My Lucky Bamboo Is Not Growing

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Despite its name, lucky bamboo is not actually bamboo. While traditional bamboo is technically a grass, lucky bamboo (also known by its scientific name Dracaena sanderiana) is a water-loving plant that is more at home in temperate areas with plenty of water than in an Asian field. Although lucky bamboo does not grow quickly naturally, if you don't see any growth, there could be a problem you need to troubleshoot.

Adjust Light

Lucky bamboo will thrive when exposed to shaded or indirect sunlight all day. Though they can live under artificial or low light, they will not grow under these circumstances. Conversely, if exposed to too much light, lucky bamboo will scorch and may die. Try putting your lucky bamboo near a large window where filtered sunlight will reach the plant all day for optimum growth potential.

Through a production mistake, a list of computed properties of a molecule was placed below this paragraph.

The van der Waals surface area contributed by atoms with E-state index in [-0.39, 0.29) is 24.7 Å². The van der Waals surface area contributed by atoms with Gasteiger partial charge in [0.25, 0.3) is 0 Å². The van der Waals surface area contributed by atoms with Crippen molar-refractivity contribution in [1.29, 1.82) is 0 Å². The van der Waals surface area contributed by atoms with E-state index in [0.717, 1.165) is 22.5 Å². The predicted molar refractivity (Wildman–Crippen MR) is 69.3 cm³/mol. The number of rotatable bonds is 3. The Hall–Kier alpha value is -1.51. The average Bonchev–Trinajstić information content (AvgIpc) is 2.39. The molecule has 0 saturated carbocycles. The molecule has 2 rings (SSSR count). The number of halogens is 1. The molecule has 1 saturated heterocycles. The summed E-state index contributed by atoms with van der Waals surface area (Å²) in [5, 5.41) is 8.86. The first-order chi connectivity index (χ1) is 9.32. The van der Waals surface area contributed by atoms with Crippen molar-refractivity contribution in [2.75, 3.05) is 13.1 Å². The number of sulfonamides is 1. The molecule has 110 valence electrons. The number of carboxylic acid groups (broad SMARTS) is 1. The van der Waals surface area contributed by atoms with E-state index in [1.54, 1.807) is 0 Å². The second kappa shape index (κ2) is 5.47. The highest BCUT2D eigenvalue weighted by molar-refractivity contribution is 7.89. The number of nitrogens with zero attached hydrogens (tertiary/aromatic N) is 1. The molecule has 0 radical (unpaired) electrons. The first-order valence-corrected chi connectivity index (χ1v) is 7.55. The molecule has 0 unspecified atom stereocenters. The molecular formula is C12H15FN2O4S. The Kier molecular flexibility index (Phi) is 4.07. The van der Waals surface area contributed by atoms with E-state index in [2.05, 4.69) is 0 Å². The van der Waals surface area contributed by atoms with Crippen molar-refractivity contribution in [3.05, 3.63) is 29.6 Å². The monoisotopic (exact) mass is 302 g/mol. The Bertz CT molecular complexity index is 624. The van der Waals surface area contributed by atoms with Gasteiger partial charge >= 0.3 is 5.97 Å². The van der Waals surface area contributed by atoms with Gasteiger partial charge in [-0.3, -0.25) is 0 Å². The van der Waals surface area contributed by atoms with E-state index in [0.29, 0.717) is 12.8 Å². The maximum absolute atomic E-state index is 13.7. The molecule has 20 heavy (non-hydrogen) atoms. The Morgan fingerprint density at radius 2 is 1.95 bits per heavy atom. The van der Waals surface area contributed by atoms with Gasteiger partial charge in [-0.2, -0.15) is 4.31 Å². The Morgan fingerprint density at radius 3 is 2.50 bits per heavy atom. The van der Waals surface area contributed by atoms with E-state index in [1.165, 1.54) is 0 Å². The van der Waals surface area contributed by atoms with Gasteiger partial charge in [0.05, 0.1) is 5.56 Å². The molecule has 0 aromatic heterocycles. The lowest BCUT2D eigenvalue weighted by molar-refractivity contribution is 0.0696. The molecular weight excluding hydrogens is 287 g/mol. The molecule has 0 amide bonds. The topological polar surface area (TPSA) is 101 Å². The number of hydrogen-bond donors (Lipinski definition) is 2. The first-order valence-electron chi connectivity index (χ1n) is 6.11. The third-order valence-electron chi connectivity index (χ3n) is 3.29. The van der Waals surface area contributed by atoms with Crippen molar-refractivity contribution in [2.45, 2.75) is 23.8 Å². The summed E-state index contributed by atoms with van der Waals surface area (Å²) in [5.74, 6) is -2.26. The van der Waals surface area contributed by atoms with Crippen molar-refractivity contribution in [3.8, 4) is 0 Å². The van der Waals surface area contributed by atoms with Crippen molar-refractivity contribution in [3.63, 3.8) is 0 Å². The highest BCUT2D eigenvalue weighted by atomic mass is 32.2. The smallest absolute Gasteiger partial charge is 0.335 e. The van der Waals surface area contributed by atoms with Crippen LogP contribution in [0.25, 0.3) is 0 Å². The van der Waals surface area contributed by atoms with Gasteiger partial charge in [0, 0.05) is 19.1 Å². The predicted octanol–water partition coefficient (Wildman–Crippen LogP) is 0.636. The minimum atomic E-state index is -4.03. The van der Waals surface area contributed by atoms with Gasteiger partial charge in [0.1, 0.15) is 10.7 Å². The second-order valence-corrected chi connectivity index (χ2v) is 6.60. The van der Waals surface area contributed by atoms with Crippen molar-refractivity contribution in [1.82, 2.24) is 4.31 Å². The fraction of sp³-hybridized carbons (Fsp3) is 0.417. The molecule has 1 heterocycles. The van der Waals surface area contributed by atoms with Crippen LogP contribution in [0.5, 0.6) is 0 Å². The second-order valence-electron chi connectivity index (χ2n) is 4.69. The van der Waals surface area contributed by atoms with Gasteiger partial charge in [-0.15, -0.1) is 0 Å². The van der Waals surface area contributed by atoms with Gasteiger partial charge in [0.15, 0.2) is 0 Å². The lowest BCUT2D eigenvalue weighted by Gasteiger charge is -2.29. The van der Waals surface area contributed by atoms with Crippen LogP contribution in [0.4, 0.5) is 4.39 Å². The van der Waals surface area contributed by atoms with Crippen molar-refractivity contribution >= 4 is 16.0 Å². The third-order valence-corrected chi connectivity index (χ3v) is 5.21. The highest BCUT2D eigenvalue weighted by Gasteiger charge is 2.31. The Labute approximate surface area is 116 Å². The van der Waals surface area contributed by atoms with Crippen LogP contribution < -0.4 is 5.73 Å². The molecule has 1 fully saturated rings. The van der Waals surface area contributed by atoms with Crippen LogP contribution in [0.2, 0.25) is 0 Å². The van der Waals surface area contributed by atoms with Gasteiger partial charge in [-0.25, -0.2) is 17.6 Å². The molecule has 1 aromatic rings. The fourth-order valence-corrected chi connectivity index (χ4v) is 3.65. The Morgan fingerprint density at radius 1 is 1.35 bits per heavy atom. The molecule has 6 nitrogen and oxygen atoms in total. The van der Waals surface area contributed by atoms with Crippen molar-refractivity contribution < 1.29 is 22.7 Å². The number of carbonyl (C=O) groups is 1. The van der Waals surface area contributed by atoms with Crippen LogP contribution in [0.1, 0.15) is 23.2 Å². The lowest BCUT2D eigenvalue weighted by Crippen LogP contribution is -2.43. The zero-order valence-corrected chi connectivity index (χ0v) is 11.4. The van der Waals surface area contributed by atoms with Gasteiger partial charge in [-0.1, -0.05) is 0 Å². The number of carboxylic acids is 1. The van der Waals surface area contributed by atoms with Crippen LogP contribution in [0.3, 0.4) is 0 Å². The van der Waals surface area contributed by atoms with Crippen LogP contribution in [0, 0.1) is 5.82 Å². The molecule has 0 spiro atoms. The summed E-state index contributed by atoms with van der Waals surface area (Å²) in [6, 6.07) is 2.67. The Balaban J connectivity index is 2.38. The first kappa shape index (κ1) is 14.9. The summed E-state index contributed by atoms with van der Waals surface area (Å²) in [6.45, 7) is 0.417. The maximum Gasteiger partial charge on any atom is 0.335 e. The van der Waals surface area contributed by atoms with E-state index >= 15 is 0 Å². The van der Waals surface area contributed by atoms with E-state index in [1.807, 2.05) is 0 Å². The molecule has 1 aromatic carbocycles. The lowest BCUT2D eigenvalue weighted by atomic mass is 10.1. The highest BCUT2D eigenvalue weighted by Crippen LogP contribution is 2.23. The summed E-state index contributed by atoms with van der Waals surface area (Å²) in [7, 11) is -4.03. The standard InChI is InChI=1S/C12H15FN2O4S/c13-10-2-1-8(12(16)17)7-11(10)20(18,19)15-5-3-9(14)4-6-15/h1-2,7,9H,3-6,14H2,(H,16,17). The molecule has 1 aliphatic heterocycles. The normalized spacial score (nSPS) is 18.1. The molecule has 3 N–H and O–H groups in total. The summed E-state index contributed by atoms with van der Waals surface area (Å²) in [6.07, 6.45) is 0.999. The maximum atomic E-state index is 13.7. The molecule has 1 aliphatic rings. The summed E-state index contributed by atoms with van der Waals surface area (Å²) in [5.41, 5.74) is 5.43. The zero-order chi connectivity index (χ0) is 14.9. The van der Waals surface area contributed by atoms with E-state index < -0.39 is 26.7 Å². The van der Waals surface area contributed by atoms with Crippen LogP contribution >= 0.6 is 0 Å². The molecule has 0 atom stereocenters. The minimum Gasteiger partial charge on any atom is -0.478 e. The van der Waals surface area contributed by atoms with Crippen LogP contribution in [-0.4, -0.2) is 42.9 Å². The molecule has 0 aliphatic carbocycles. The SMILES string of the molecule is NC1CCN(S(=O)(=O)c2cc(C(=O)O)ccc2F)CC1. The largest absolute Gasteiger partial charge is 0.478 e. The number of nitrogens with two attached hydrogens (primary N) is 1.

Optimize Temperature

If your lucky bamboo is near an air vent, multiple light sources or high-use appliances, the changes in temperature could be inhibiting its growth. Lucky bamboo will thrive in temperatures between 65 to 90 degrees Fahrenheit, and these temperatures should remain constant. Rapid changes in temperature or extreme hot or cold will stop your lucky bamboo's growth in its tracks. Put your lucky bamboo in an area where the temperature is in a comfortable, constant range.

Water With Filtered Water

Watering your lucky bamboo with filtered or bottled water can actually help it grow. Tap water has many chemical additives, including fluoride and chlorine, that can harm your lucky bamboo. Since lucky bamboo is sensitive to these chemicals (and doesn't have soil to filter them out), you can use filtered or bottled water to promote growth without chemicals.

Fertilize the Plant

Because lucky bamboo is grown hydroponically, you might think it doesn't need to be fertilized. That is not the case, however. Once a month, add one to three drops of liquid fertilizer to your lucky bamboo's water to encourage growth and keep your plant healthy. The plant's roots cannot absorb granular fertilizer.


Amanda Kondolojy

Amanda Kondolojy has been writing professionally since 2007 and currently writes full-time as a staff contributor at "Cheat Code Central." She also contributes regularly to her Disney-themed blog, Adventures in Pin Trading. Kondolojy holds a Bachelor of Arts in journalism and political science from George Mason University.